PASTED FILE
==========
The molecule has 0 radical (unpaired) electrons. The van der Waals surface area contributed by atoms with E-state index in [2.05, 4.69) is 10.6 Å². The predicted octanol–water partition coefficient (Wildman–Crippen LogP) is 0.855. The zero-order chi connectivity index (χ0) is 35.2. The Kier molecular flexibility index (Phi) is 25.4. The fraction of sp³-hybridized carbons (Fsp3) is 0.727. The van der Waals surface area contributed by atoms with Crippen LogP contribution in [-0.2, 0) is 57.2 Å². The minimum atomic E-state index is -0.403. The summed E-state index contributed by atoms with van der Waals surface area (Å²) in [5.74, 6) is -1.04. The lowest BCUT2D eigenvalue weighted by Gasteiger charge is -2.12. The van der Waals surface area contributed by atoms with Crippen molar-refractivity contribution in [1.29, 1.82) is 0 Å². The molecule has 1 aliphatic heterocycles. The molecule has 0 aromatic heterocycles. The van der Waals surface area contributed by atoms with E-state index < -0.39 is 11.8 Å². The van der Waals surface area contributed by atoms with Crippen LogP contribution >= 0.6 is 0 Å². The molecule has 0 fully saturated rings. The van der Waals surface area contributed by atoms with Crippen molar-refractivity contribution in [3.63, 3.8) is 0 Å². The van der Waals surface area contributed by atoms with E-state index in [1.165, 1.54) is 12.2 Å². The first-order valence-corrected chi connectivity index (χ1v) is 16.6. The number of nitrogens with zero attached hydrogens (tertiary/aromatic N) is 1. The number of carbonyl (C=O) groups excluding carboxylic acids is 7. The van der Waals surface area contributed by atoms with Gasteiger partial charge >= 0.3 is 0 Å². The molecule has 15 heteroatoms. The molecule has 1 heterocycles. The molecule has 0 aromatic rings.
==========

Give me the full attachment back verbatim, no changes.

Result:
The molecule has 0 radical (unpaired) electrons. The van der Waals surface area contributed by atoms with E-state index in [2.05, 4.69) is 10.6 Å². The predicted octanol–water partition coefficient (Wildman–Crippen LogP) is 0.855. The zero-order chi connectivity index (χ0) is 35.2. The Kier molecular flexibility index (Phi) is 25.4. The fraction of sp³-hybridized carbons (Fsp3) is 0.727. The van der Waals surface area contributed by atoms with Crippen LogP contribution in [-0.2, 0) is 57.2 Å². The minimum atomic E-state index is -0.403. The summed E-state index contributed by atoms with van der Waals surface area (Å²) in [5.74, 6) is -1.04. The lowest BCUT2D eigenvalue weighted by Gasteiger charge is -2.12. The van der Waals surface area contributed by atoms with Crippen molar-refractivity contribution in [1.29, 1.82) is 0 Å². The molecule has 1 aliphatic heterocycles. The molecule has 0 aromatic heterocycles. The van der Waals surface area contributed by atoms with E-state index < -0.39 is 11.8 Å². The van der Waals surface area contributed by atoms with Crippen LogP contribution >= 0.6 is 0 Å². The molecule has 0 fully saturated rings. The van der Waals surface area contributed by atoms with Crippen molar-refractivity contribution in [3.63, 3.8) is 0 Å². The van der Waals surface area contributed by atoms with E-state index in [1.165, 1.54) is 12.2 Å². The first-order valence-corrected chi connectivity index (χ1v) is 16.6. The number of nitrogens with zero attached hydrogens (tertiary/aromatic N) is 1. The number of carbonyl (C=O) groups excluding carboxylic acids is 7. The van der Waals surface area contributed by atoms with Gasteiger partial charge >= 0.3 is 0 Å². The molecule has 15 heteroatoms. The molecule has 1 heterocycles. The molecule has 0 aromatic rings.